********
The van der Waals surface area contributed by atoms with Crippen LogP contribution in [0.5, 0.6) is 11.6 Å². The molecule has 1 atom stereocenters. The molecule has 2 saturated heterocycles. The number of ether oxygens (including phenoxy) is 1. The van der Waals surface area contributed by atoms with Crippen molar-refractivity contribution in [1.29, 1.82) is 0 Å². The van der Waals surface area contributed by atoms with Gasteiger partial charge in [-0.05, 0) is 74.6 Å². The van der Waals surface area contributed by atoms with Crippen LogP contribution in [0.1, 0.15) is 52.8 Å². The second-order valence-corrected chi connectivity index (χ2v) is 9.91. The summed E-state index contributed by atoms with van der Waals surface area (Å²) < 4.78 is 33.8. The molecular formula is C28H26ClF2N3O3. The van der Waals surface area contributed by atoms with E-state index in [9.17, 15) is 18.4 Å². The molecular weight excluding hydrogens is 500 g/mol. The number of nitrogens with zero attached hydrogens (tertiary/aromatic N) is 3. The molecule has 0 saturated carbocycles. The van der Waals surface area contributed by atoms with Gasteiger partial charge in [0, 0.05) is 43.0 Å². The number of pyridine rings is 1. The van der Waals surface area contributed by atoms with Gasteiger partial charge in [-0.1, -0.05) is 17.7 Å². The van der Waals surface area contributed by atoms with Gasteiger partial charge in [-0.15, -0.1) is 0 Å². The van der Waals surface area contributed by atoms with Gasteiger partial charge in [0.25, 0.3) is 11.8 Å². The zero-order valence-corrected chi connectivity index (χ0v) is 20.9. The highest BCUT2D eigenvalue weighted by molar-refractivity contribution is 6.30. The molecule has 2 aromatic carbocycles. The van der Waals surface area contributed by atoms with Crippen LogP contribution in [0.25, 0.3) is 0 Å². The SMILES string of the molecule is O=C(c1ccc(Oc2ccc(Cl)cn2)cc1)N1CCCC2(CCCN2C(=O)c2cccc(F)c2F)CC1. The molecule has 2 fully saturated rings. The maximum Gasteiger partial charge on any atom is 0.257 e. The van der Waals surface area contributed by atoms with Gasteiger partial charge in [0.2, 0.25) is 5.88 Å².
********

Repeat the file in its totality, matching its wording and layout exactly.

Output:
The van der Waals surface area contributed by atoms with Crippen LogP contribution in [0.5, 0.6) is 11.6 Å². The molecule has 1 atom stereocenters. The molecule has 2 saturated heterocycles. The number of ether oxygens (including phenoxy) is 1. The van der Waals surface area contributed by atoms with Crippen molar-refractivity contribution in [1.29, 1.82) is 0 Å². The van der Waals surface area contributed by atoms with Gasteiger partial charge in [-0.05, 0) is 74.6 Å². The van der Waals surface area contributed by atoms with Crippen LogP contribution in [0.1, 0.15) is 52.8 Å². The second-order valence-corrected chi connectivity index (χ2v) is 9.91. The summed E-state index contributed by atoms with van der Waals surface area (Å²) < 4.78 is 33.8. The molecular formula is C28H26ClF2N3O3. The van der Waals surface area contributed by atoms with E-state index in [9.17, 15) is 18.4 Å². The molecular weight excluding hydrogens is 500 g/mol. The number of nitrogens with zero attached hydrogens (tertiary/aromatic N) is 3. The molecule has 0 saturated carbocycles. The van der Waals surface area contributed by atoms with Gasteiger partial charge in [0, 0.05) is 43.0 Å². The number of pyridine rings is 1. The van der Waals surface area contributed by atoms with Gasteiger partial charge in [-0.1, -0.05) is 17.7 Å². The van der Waals surface area contributed by atoms with Gasteiger partial charge in [-0.15, -0.1) is 0 Å². The van der Waals surface area contributed by atoms with Gasteiger partial charge in [0.25, 0.3) is 11.8 Å². The zero-order valence-corrected chi connectivity index (χ0v) is 20.9. The highest BCUT2D eigenvalue weighted by molar-refractivity contribution is 6.30. The molecule has 2 aromatic carbocycles. The van der Waals surface area contributed by atoms with Crippen LogP contribution in [0.25, 0.3) is 0 Å². The SMILES string of the molecule is O=C(c1ccc(Oc2ccc(Cl)cn2)cc1)N1CCCC2(CCCN2C(=O)c2cccc(F)c2F)CC1. The molecule has 2 fully saturated rings. The maximum Gasteiger partial charge on any atom is 0.257 e. The van der Waals surface area contributed by atoms with Gasteiger partial charge in [0.2, 0.25) is 5.88 Å².